Phosphorous is another mineral that is essential to the health of bones. Studies have shown that the balance of phosphorous in the diet can be tricky. While it is necessary for bone health, too much phosphorous can be damaging to the bones and the heart. Consult with your doctor about the right amount of phosphorous in your diet.

Manganese

Manganese is essential for the production of healthy bones, joints, and connective tissues. Many patients with poor bone mineral density have low manganese levels. According to the University of Maryland Medical Center, manganese is one of the most beneficial minerals for bone health. In one study, women who took a combination of zinc, copper, and manganese were able to improve their BMD in the spine.

Zinc

Without zinc, bones cannot repair and function properly. According to a 2010 study conducted by Andong National University, zinc was found to be particularly important for boosting collagen. Zinc may be the most important mineral for maximizing the benefits of gelatin in your diet. In other studies, low levels of zinc have been associated with reduced BMD. A few other trace minerals are also essential for the health of your bones. You may find the benefits of gelatin increase when you boost your intake of the following trace minerals (take care not to over-consume these minerals).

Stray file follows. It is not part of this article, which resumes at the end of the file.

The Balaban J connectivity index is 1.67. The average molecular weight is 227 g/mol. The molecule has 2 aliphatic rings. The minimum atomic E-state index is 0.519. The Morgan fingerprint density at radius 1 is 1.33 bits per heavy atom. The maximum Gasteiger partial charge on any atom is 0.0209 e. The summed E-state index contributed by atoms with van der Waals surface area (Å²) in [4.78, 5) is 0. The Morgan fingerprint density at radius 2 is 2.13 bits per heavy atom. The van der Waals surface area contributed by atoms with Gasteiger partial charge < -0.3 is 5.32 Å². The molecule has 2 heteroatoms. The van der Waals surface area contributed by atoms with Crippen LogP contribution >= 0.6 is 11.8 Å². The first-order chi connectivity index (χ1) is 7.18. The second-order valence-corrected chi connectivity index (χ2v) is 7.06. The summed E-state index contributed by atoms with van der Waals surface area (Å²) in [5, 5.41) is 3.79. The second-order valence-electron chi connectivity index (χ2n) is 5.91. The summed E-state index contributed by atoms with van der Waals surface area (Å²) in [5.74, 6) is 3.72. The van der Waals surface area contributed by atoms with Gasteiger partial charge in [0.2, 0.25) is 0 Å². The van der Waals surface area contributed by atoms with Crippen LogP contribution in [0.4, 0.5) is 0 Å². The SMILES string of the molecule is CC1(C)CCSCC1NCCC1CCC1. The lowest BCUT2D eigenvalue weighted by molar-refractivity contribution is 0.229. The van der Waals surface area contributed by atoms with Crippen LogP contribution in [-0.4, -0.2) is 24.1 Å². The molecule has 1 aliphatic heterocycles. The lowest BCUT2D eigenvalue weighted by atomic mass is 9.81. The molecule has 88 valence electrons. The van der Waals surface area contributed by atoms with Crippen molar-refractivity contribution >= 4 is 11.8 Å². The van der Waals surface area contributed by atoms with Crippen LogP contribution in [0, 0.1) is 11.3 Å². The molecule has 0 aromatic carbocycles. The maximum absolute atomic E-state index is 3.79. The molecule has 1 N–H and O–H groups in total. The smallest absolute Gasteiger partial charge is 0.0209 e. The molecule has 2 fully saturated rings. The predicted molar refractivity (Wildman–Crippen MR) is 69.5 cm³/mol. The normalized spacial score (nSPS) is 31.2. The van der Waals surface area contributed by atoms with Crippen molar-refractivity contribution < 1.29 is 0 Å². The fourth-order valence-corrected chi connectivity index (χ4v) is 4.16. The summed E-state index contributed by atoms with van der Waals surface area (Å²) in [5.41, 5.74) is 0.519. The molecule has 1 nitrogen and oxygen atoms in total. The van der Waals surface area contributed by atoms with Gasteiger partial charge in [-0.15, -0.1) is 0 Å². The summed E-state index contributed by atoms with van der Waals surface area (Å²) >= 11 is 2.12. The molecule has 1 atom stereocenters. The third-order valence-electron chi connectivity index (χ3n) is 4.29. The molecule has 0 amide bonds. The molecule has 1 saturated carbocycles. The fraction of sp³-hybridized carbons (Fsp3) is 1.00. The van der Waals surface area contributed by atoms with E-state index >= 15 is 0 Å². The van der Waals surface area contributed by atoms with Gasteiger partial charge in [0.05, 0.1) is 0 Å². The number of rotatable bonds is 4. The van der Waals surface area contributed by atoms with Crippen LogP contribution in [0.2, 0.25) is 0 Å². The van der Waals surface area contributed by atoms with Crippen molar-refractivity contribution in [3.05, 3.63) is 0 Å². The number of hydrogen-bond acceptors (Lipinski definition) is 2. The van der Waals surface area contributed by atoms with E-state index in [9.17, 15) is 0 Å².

Other Beneficial Minerals
  • Boron
  • Copper
  • Vanadium

Gelatin and Your Bones

Preventing osterorporis does not have to be a complex issue. Simply by adding more gelatin to your diet you can boost the effectiveness of other bone-building nutrients and add extra essential proteins, amino acids, and nutrients that will ensure your bones remain healthy and flexible. Bones are not dry, lifeless parts of the body, but rather living tissues. However, just like any other living thing, if you do not give bones the essential nutrients they require to remain healthy, they will wither and die. This leads to bone mineral density loss and dangerous conditions like osteoporosis. Taking steps now to boost the health of your bones can help you live a longer, safer life

Sources


http://www.webmd.com/vitamins-supplements/ingredientmono-1051-GELATIN.aspx?activeIngredientId=1051&activeIngredientName=GELATIN

http://raypeat.com/articles/articles/gelatin.shtml

http://www.webmd.com/pain-management/knee-pain/news/20000925/stiff-knees-take-some-gelatin-study-suggests